A sheepshank should not be used without enhancement under alternating load/non-load conditions (see diagram). Also, double half hitches at both ends tend to make the sheepshank more stable.

    Remember, knots are tools in a toolbox. Use the proper tool, use it correctly, and under the proper conditions. And if there is a better tool in the toolbox for the intended use; use it.
    Attached Files

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  • stretch13
    replied
    Originally posted by DonSmithnotTMD View Post
    :: WARNING ACTUAL QUESTION :: Does the line that's tied into the weakened line go back to the weakened line's anchor point or doesn't it matter?

    I was only told that you could join two lines of different diameters. FWIW: In GA this is known as a Beckett Bend.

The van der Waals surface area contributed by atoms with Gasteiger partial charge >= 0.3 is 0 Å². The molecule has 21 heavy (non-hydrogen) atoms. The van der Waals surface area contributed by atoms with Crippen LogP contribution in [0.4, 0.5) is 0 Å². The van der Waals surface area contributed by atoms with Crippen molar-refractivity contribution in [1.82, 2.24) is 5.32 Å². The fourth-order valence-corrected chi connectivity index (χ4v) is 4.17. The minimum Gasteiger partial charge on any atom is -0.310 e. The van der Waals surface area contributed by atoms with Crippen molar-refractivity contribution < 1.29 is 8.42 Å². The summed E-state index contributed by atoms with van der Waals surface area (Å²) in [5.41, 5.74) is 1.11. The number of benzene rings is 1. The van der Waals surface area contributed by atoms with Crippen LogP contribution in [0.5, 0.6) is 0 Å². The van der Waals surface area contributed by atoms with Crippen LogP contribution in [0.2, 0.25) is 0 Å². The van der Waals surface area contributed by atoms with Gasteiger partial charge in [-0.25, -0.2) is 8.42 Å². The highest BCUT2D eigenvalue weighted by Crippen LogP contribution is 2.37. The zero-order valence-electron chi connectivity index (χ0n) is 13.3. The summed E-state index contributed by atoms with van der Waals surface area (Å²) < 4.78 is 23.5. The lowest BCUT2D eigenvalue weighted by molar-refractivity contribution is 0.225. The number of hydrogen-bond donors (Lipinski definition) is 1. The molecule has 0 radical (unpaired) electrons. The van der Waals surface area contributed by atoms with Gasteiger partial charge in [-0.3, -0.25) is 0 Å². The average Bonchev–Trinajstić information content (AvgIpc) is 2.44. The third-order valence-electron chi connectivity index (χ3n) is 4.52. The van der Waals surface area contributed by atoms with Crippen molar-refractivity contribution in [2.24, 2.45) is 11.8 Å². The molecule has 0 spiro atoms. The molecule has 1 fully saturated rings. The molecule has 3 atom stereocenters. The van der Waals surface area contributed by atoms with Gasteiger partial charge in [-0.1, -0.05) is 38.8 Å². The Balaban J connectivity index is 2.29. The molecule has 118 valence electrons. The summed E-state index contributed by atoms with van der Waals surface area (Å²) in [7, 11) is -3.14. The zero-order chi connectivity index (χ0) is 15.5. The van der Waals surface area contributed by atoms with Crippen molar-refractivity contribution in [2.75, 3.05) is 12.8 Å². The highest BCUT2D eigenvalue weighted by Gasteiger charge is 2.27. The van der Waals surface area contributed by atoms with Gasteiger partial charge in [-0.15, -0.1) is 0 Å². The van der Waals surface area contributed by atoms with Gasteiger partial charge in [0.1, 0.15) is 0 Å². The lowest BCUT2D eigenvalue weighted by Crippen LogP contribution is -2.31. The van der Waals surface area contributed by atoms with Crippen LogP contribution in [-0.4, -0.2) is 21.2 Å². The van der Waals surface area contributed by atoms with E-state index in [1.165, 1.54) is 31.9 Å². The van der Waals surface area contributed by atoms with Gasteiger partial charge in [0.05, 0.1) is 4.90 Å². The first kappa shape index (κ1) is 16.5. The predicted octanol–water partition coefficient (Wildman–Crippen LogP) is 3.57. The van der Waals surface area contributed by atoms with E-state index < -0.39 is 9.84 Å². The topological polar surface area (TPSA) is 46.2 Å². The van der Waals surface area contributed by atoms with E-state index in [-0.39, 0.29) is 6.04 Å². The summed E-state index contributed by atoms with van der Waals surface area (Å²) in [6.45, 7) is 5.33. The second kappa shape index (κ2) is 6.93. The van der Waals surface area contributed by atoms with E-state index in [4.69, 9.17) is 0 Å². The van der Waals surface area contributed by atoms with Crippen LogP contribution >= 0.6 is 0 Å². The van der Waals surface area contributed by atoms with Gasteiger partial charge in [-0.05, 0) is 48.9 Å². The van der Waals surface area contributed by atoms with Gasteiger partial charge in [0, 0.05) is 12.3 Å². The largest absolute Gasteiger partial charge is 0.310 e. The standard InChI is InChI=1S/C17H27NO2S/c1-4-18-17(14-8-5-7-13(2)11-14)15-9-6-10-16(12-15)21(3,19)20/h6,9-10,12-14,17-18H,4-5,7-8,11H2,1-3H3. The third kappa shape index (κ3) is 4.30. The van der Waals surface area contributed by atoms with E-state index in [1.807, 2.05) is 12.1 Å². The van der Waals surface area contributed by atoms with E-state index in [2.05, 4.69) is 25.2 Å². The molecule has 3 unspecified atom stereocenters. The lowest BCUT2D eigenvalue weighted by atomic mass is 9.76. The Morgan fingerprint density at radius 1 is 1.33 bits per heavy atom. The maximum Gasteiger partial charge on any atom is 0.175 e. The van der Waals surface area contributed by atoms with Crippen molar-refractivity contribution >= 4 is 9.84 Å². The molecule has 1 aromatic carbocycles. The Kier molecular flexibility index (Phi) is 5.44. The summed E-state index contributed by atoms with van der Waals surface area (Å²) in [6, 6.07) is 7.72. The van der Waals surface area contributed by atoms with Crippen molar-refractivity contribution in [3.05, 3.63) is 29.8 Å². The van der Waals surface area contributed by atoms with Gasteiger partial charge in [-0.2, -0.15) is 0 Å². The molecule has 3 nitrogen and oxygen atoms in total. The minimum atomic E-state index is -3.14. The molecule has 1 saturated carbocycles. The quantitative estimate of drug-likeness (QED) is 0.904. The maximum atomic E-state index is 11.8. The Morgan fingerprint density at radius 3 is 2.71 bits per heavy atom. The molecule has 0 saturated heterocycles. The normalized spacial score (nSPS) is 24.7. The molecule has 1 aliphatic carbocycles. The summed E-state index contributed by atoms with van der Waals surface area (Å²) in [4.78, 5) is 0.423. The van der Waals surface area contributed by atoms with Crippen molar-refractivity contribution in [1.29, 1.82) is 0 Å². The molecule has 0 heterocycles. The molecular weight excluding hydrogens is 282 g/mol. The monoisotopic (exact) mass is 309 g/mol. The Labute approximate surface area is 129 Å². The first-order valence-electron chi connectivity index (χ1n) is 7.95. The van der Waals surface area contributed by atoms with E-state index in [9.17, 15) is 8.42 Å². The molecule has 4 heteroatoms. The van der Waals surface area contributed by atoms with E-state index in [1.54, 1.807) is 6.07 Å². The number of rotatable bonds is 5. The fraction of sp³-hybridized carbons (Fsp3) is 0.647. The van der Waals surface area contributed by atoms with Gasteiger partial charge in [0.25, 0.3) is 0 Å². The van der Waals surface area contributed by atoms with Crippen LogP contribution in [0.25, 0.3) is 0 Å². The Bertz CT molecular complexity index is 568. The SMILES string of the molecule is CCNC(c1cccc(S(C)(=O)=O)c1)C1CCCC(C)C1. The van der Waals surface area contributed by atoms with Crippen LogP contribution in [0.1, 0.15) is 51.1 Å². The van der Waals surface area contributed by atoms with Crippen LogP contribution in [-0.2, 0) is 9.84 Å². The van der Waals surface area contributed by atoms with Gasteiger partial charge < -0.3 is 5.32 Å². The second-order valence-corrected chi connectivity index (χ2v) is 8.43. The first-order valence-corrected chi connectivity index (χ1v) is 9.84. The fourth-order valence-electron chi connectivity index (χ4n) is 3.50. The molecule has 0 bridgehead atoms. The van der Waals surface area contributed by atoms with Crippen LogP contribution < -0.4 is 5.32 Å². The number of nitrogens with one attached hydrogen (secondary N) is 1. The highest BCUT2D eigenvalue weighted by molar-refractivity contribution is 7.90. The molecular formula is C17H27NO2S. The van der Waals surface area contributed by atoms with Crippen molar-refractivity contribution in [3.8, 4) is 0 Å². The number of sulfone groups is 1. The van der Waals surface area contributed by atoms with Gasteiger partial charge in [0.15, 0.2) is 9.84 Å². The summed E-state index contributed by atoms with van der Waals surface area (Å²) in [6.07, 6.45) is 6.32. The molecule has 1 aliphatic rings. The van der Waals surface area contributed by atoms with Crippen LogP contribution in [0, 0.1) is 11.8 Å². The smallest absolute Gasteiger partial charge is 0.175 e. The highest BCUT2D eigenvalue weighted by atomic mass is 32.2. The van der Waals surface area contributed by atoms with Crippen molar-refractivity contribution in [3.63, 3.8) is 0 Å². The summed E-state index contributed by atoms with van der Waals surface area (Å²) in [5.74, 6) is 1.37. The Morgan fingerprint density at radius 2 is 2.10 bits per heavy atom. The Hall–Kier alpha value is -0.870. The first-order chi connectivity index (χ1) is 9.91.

We were taught that you used the same line, you just used the sheepshank to relieve the weakened section.

    The becket bend, and double becket bend were used to join two lines of different diameters.

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  • boost46
    replied
    thanks guys you have all been helpful now i know thanks

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  • DonSmithnotTMD
    replied
    Originally posted by stretch13 View Post
    True that the sheepshank shortens the line, but the true use for it that I learned in the Navy, was that it was used to relieve a weakened section of line. If you had a section of line that was weakened from abrasion or whatever, and you couldn't change out the lines, you could tie a sheepshank into the line, and the strain would be taken off the weakened section. With the sheepshank tied properly, you could actually cut the weakened section, and it would not matter.